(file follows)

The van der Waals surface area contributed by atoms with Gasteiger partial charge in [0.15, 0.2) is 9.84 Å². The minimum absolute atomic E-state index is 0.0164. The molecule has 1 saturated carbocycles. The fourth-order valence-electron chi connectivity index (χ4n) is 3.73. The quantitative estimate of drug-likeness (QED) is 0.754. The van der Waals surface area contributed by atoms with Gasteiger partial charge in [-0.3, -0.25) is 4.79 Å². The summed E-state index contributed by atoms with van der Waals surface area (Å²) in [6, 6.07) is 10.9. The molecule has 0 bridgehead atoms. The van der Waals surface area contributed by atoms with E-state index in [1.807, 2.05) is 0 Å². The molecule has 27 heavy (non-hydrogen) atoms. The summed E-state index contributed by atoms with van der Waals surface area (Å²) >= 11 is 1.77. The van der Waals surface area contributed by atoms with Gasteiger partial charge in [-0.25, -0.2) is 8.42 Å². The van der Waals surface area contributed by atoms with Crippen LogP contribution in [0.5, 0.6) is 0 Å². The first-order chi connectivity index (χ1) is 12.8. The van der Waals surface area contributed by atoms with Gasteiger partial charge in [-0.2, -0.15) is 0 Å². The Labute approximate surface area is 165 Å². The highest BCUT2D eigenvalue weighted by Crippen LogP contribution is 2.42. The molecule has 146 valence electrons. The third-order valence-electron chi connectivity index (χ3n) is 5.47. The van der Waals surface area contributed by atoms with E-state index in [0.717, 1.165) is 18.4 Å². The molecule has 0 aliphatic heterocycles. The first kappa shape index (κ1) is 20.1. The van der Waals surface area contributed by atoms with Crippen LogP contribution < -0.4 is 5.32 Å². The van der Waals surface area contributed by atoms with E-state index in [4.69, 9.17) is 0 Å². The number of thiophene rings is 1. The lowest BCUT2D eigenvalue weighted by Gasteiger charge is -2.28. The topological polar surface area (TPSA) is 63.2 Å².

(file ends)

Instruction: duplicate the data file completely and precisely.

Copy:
The van der Waals surface area contributed by atoms with Gasteiger partial charge in [0.15, 0.2) is 9.84 Å². The minimum absolute atomic E-state index is 0.0164. The molecule has 1 saturated carbocycles. The fourth-order valence-electron chi connectivity index (χ4n) is 3.73. The quantitative estimate of drug-likeness (QED) is 0.754. The van der Waals surface area contributed by atoms with Gasteiger partial charge in [-0.3, -0.25) is 4.79 Å². The summed E-state index contributed by atoms with van der Waals surface area (Å²) in [6, 6.07) is 10.9. The molecule has 0 bridgehead atoms. The van der Waals surface area contributed by atoms with E-state index in [1.807, 2.05) is 0 Å². The molecule has 27 heavy (non-hydrogen) atoms. The summed E-state index contributed by atoms with van der Waals surface area (Å²) >= 11 is 1.77. The van der Waals surface area contributed by atoms with Gasteiger partial charge in [-0.25, -0.2) is 8.42 Å². The van der Waals surface area contributed by atoms with Crippen LogP contribution in [0.5, 0.6) is 0 Å². The first-order chi connectivity index (χ1) is 12.8. The van der Waals surface area contributed by atoms with Gasteiger partial charge in [-0.2, -0.15) is 0 Å². The Labute approximate surface area is 165 Å². The highest BCUT2D eigenvalue weighted by Crippen LogP contribution is 2.42. The molecule has 146 valence electrons. The third-order valence-electron chi connectivity index (χ3n) is 5.47. The van der Waals surface area contributed by atoms with E-state index in [0.717, 1.165) is 18.4 Å². The molecule has 0 aliphatic heterocycles. The first kappa shape index (κ1) is 20.1. The van der Waals surface area contributed by atoms with Crippen LogP contribution < -0.4 is 5.32 Å². The van der Waals surface area contributed by atoms with E-state index in [4.69, 9.17) is 0 Å². The number of thiophene rings is 1. The lowest BCUT2D eigenvalue weighted by Gasteiger charge is -2.28. The topological polar surface area (TPSA) is 63.2 Å².